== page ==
Home Issue 13 Strange Heaven

Strange Heaven

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Culture gap is something that you would expect while travelling from one of the European countries to Japan or Congo. However, most of the citizens of Eastern Europe experience a cultural shock while moving to Scandinavia. Nordic countries seem to be as exotic as the Middle East for Polish even though the only distance that keeps us apart is the Baltic Sea.

Sweden became a synonym for paradise during the Communistic times in Poland, and it has been continuing to be a lucrative tempting destination to spend a whole life. The lure of paradise is also a reason why Barbara (Agnieszka Grochowska), Marek (Bartłomiej Topa) and their nine- year old daughter Ula (debuting Barbara Kubiak) – the main characters of the film by Dariusz Gajewski Obce Niebo (Strange Heaven), come to Sweden. Although the parents appear to adapt to the new reality even if they communicate in English, their daughter has trouble with being accepted and accepting the new environment at school even though she speaks Swedish fluently and has good grades. As the problems are growing the social worker Anita (Eva Fröling) becomes interested in her situation blaming her home for the girl’s adaptive difficulties. Neither does the clerk want to understand the cultural differences in expressing emotions nor is she eager to explain the rules govern in the Swedish society.

Ula, who is unaware of the consequences, calls the Children’s Helpline a day after having quarrelled with her parents. This phone call opens the Pandora’s Box. The girl is taken away from her loving parents without any warning and placed in a foster family. Gajewski confronts the despair of Ula’s parents and their helplessness with the unemotional system. The key to the whole situation is a cultural difference in expressing emotions.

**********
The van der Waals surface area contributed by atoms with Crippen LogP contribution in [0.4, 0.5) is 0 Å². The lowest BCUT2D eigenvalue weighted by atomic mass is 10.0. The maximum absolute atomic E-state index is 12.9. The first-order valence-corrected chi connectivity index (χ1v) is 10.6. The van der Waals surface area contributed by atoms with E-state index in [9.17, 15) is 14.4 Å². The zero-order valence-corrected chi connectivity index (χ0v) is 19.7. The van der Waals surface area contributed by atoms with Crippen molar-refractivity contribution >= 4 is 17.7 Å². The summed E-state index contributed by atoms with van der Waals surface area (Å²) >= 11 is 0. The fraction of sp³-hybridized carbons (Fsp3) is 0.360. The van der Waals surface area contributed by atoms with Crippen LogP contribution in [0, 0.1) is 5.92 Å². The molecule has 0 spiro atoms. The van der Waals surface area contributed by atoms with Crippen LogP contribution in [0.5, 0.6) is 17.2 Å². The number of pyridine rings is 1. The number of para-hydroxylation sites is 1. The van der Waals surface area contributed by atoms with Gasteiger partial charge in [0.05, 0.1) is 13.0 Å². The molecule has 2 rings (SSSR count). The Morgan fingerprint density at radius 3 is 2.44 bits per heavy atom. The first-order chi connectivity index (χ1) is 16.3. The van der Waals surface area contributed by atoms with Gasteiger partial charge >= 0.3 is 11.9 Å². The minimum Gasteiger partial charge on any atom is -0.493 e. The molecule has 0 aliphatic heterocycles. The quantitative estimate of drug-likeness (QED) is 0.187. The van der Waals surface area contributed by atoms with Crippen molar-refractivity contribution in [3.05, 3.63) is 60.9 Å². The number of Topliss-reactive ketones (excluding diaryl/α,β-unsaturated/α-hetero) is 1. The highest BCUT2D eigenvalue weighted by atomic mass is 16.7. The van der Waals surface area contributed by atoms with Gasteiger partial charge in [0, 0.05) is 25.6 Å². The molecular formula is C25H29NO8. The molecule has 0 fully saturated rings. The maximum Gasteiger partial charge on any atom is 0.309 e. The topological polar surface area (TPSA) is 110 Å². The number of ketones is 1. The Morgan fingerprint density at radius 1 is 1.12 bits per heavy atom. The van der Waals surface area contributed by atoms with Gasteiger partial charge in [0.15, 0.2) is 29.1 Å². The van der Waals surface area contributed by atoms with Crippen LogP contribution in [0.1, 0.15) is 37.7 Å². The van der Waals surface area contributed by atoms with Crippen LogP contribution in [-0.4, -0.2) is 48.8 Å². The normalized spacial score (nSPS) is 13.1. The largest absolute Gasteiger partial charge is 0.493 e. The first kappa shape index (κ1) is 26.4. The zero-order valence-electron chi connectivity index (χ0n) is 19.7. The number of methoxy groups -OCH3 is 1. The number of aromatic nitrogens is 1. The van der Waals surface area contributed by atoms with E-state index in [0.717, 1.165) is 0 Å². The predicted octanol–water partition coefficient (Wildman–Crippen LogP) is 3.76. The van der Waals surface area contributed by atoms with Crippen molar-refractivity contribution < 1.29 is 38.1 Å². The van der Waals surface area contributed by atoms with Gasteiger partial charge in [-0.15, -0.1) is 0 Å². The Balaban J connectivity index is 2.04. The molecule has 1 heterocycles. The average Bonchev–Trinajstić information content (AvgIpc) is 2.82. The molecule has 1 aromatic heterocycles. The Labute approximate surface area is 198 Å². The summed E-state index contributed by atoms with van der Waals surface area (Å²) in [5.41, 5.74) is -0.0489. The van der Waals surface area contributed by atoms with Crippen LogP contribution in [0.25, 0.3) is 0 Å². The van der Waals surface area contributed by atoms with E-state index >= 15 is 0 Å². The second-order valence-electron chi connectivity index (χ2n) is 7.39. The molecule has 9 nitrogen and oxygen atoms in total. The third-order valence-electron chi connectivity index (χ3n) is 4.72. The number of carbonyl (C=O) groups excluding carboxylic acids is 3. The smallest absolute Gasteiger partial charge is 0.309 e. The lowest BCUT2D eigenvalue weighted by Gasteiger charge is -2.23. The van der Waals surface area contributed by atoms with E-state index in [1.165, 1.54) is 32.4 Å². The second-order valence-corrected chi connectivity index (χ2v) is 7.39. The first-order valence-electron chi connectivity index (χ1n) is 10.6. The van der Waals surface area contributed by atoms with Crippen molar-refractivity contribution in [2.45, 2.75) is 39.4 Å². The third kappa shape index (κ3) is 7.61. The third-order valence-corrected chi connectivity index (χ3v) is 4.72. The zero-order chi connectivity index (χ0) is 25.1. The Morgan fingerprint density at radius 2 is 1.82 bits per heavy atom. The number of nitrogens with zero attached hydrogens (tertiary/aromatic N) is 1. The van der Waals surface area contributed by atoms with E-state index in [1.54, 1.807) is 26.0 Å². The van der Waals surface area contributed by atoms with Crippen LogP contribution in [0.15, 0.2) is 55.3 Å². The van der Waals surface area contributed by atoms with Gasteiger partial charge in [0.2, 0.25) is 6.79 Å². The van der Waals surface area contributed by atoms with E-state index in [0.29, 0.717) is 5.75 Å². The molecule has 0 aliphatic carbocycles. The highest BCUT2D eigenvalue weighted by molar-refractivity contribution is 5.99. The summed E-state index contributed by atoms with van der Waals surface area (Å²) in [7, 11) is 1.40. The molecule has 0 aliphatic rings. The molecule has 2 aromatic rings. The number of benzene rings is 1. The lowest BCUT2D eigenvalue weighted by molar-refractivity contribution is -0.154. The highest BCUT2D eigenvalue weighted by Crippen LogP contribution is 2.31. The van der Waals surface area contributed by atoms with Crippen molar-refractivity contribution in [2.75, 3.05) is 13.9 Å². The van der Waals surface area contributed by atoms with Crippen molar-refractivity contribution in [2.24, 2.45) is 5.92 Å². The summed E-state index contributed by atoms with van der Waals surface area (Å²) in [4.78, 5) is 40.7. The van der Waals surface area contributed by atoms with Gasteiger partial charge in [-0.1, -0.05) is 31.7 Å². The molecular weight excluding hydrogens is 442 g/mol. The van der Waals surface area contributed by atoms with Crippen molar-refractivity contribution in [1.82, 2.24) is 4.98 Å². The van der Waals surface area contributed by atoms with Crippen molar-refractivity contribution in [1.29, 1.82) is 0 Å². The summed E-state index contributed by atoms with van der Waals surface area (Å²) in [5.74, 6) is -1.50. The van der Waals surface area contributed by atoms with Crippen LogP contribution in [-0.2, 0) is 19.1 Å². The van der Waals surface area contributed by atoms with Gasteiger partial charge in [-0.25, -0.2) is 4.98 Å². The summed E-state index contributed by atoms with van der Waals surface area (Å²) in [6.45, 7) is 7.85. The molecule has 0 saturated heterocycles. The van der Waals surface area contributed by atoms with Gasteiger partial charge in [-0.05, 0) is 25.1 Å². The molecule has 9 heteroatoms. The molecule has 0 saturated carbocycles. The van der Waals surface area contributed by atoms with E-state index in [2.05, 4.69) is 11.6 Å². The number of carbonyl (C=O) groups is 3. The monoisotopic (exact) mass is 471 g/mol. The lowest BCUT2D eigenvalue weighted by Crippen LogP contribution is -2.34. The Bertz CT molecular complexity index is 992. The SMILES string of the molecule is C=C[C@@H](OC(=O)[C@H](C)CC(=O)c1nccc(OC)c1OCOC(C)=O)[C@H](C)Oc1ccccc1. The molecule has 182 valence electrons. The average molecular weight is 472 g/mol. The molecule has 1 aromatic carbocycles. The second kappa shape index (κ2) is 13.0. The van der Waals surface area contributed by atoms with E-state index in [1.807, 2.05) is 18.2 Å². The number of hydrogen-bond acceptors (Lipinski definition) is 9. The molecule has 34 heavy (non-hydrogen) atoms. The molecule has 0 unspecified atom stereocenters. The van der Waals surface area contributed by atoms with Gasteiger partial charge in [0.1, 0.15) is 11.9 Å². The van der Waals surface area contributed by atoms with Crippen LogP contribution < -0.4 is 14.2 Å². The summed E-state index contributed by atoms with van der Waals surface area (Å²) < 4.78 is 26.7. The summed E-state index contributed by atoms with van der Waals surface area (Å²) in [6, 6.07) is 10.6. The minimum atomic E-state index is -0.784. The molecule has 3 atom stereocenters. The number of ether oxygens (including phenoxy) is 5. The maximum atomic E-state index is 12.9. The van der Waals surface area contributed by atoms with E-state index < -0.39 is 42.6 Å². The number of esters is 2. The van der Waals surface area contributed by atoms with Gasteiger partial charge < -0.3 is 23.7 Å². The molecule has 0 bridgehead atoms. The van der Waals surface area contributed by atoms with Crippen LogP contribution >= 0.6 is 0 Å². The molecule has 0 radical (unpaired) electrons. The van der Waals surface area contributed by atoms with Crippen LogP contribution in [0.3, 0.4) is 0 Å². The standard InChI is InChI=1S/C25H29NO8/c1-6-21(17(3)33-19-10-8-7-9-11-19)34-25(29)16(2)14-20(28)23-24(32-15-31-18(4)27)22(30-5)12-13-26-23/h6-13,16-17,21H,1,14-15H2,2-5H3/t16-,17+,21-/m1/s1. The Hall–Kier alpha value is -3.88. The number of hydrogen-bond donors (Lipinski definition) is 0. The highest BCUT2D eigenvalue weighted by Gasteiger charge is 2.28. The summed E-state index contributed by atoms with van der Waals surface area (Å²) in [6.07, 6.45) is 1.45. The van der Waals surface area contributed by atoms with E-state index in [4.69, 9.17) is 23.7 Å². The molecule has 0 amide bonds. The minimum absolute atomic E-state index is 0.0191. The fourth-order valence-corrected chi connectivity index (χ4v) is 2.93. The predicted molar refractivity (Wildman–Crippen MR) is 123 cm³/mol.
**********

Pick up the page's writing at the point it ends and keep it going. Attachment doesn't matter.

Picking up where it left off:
Barbara and Marek do not understand that the more emotional their approach to this case will be the fewer chances they have to get their child back. The scene when they come to the Social Office for the first time to talk about why their daughter had been taken straight from school, without any warning, reveals the immense contrast between emotional Poles, who first say then think, and a cold, heartless system of administration, which does not take people’s intentions and feelings into consideration. It is also a difference between following the rules to the letter no matter if the consequences are good or bad. Mother’s despair is heartbreaking, Agnieszka Grochowska shows a huge variety of feelings, which are genuine and overwhelming. It is impossible not to trust her, no matter how hysterical she may seem to be at her wits’ end. Bartłomiej Topa is much more tranquil, more flexible in the matters of following the rules even though he does not know them well. On the other side of the wall, there is Anita – a woman who was brought up in the society with the imperative of keeping stiff upper lip and following the rules for all cost. There is no reflection whether the rules do any harm to children and their emotional development. Eva Fröling plays her role perfectly. From the very beginning, we feel antipathy and reservation towards her. In small gestures and grimaces, she shows that she really does not care if Ula is happy with her parents or whether she will be happy with a new family. The most important for the bureaucrat is the feeling of doing her duties perfectly. Fröling demonstrates how she despises the newcomers from Eastern Europe, how much lower they are for her in the matters of civilisation. The scene when she looks with an immense disgust at Barbara while she is smoking a cigarette illustrates it very well. Accidentally she observes also a quarrel between a mother and daughter when the child gets a smack. That in her opinion legitimates all the actions to take a girl away. She does not want to understand the cultural differences in expressing emotions – it is almost barbaric when someone cries or shouts. She is an extremely good example of a self-contained Scandinavian whose life is subordinated to the imperative of fitting into a system which she regards as the best in the world. She manipulates with the facts, not wanting to listen to the other side of the conflict.